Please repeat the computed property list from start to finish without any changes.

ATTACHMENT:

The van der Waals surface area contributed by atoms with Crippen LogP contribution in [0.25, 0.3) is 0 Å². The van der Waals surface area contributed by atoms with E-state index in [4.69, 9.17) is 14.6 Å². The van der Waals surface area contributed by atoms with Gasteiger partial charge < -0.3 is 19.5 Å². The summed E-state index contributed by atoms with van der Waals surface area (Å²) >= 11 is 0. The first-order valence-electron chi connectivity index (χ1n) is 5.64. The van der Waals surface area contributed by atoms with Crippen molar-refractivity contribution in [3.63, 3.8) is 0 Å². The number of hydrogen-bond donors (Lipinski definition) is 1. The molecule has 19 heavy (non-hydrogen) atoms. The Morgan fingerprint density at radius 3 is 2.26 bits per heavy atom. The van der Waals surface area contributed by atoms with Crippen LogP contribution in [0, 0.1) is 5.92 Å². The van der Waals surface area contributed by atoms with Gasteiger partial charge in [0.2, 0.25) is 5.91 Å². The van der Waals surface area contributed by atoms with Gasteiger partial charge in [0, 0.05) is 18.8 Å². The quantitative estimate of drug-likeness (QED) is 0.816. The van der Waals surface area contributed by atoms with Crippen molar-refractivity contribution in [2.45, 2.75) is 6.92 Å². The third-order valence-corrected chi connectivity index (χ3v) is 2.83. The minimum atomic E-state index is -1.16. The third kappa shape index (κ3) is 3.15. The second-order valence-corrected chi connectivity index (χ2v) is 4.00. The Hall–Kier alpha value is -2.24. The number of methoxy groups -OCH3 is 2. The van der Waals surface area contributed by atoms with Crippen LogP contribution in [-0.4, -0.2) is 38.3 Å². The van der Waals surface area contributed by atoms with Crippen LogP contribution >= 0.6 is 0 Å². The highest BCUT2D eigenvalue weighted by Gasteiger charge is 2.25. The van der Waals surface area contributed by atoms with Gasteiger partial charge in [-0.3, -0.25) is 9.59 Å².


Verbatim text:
The van der Waals surface area contributed by atoms with Crippen LogP contribution in [0.25, 0.3) is 0 Å². The van der Waals surface area contributed by atoms with E-state index in [4.69, 9.17) is 14.6 Å². The van der Waals surface area contributed by atoms with Gasteiger partial charge < -0.3 is 19.5 Å². The summed E-state index contributed by atoms with van der Waals surface area (Å²) >= 11 is 0. The first-order valence-electron chi connectivity index (χ1n) is 5.64. The van der Waals surface area contributed by atoms with Crippen molar-refractivity contribution in [3.63, 3.8) is 0 Å². The number of hydrogen-bond donors (Lipinski definition) is 1. The molecule has 19 heavy (non-hydrogen) atoms. The Morgan fingerprint density at radius 3 is 2.26 bits per heavy atom. The van der Waals surface area contributed by atoms with Crippen LogP contribution in [0, 0.1) is 5.92 Å². The van der Waals surface area contributed by atoms with Gasteiger partial charge in [0.2, 0.25) is 5.91 Å². The van der Waals surface area contributed by atoms with Gasteiger partial charge in [0, 0.05) is 18.8 Å². The quantitative estimate of drug-likeness (QED) is 0.816. The van der Waals surface area contributed by atoms with Crippen molar-refractivity contribution in [2.45, 2.75) is 6.92 Å². The third-order valence-corrected chi connectivity index (χ3v) is 2.83. The minimum atomic E-state index is -1.16. The third kappa shape index (κ3) is 3.15. The second-order valence-corrected chi connectivity index (χ2v) is 4.00. The Hall–Kier alpha value is -2.24. The number of methoxy groups -OCH3 is 2. The van der Waals surface area contributed by atoms with Crippen LogP contribution in [-0.4, -0.2) is 38.3 Å². The van der Waals surface area contributed by atoms with Crippen LogP contribution >= 0.6 is 0 Å². The highest BCUT2D eigenvalue weighted by Gasteiger charge is 2.25. The van der Waals surface area contributed by atoms with Gasteiger partial charge in [-0.3, -0.25) is 9.59 Å².